When it comes to sleep, it is just as important as diet and exercise. Sleep has been preserved across species and is crucial for survival. Unbelievably, we spend about one-third of our lives sleeping. Sleep deprivation can wreak havoc on our health, make us less productive during the day and have a negative impact on our relationships. Though sleep and overall health are inseparably connected, most Americans live such busy lifestyles that sleep is sometimes sacrificed in order to get more done.
How Much Sleep Do I Need?
The amount of sleep you need is unique to you. Contrary to popular belief, the amount of sleep you need is actually relatively stable across the life span. Everyone needs a different amount of sleep to function optimally but the average adult needs 7-9 hours.
The best way to determine how much sleep you need depends on how you feel during the day. If you’re falling asleep while at your desk, getting drowsy while driving, relying on coffee or energy drinks to get through the day or finding it hard to concentrate and focus at work, you may need more sleep.
Am I Getting Enough Sleep?
If you don’t know whether you’re getting enough sleep, below are some questions you can ask yourself. If you answer “yes” to any of them, you may need to rethink your sleep regimen.
- Do you feel like you are not getting quality sleep?
- Do you depend on caffeine to get you through the day?
- Do you feel sleepy when driving?
- Do you feel sleepy when doing sedentary activity?
- Are you productive at work?
- Do you have difficulty concentrating?
If you regularly get 7-9 hours of sleep, but still feel tired, you may have to get more than the recommended amount. Some can thrive on 7 hours while others need 10. Listen to your body and adjust your sleep schedule to accommodate the ideal time for you.
How to Get More (and Better) Sleep
According to Sudhansu Chokroverty, MD, professor and co-chair of neurology and program director for clinical neurophysiology and sleep medicine at the New Jersey Neuroscience Institute at JFK Medical Center, the quality of our sleep takes a steep decline during the transition from adolescence to young adulthood. Sudhansu notes that during adolescents, we sleep so soundly because we spend more time in “slow-wave deep sleep” which is a more restorative stage of sleep. As soon as we reach out early 20s, we spend less time in deep sleep and more time in a less-deeper, less restorative sleep called “middle sleep.” Therefore, the quality of our sleep is already diminishing as we enter adulthood.
The National Sleep Foundation notes that other factors can also affect your sleep as an adult. It has been observed that the quality of men’s sleep progressively worsens with age. For women, sleep quality diminishes during pregnancy and menopause.
If you’re struggling to get enough sleep, there are workable solutions. As mentioned earlier, sleep is not a priority to many Americans. The first step to getting more sleep is to make sleep a priority! Once sleep is a priority, you may find that your total sleep time increases and you are feeling better during the day.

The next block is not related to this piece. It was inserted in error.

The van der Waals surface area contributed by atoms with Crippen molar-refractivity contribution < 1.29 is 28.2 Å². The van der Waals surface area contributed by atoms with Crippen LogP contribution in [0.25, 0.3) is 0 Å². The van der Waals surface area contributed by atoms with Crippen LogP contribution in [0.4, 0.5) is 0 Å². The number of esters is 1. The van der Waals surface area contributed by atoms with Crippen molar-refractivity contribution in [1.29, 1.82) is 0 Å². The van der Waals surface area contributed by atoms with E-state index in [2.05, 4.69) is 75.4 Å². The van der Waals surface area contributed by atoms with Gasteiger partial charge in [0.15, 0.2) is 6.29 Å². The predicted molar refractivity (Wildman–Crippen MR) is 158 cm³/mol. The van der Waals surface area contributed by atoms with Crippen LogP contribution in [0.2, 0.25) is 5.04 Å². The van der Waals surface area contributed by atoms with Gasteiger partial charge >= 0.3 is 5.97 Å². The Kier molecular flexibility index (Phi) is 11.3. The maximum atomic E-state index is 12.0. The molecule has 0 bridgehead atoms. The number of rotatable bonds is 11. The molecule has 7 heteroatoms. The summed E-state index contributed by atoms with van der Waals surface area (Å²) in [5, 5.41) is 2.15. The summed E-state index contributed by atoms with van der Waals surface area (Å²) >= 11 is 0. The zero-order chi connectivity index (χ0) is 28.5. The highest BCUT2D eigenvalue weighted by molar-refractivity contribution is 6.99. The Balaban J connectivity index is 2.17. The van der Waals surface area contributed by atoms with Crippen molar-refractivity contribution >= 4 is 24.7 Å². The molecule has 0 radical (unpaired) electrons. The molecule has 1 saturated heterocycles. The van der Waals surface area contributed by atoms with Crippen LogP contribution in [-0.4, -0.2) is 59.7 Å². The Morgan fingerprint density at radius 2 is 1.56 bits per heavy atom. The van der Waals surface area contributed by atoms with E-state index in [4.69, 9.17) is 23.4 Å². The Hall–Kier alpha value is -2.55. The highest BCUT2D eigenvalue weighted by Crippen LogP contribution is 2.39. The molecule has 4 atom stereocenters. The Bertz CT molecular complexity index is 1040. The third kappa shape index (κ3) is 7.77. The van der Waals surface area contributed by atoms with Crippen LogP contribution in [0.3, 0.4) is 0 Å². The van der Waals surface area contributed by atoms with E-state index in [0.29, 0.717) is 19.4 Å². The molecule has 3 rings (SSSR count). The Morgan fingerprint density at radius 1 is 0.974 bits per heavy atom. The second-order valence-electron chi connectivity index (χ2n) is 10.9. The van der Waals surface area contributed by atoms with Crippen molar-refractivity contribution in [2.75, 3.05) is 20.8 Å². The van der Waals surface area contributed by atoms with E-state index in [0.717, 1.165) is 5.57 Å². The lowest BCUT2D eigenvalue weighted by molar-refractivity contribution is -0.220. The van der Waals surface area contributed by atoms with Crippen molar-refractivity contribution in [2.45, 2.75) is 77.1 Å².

If you’re like many who are having difficulty getting enough sleep, you may be suspicious of over-the-counter sleep-aids or sleep medications. There are valid reasons for your hesitation, sleep medications and over-the-counter sleep-aids can create dependence and tolerance – meaning you may come to need them in order to sleep well and/or you’ll have to take more in order for them to work. Unfortunately, many people think medication is the only option are they continue to struggle with sleep.
Here are some suggestions to help you get more sleep and better quality sleep without the use of over-the-counter sleep-aids or prescription medication:
- Avoid stimulants like coffee and energy drinks in the afternoon
- Avoid alcohol within 3 hours of bedtime and limit yourself to 1-2 drinks
- Avoid bright light or using stressful electronic devices (think work email on your smart phone) within 90 minutes of going to bed
- Exercise daily but not within 3 hours of bedtime
- Prioritize a healthy, well-balanced diet
- Listen to your body and establish a consistent sleep schedule. Keep the same sleep routine during the weekend. When your body gets used to going to bed and getting up at the same time every day, your circadian rhythm will get stronger leading to more restful sleep.
- Create a comfortable sleep environment. Adjust the lighting, temperature and noise level so it is most conducive to sleep.
- Practice a relaxing bedtime ritual
- Sleep on a comfortable mattress and pillow
Sleep is not something to take for granted, nor is it something to ignore. Your physical and mental health, success work and ease in relationships are at risk when you’re sleep deprived. If you want to get on track for adequate, quality sleep, contact The Clinic today and let us help you get your sleep back.
The Clinic is a team of mental health professionals that offer patients a variety of mental health and behavioral medicine services, including sleep improvement programs. The Clinic is one of only 300 clinics in the US to employ board certified providers in behavioral sleep medicine.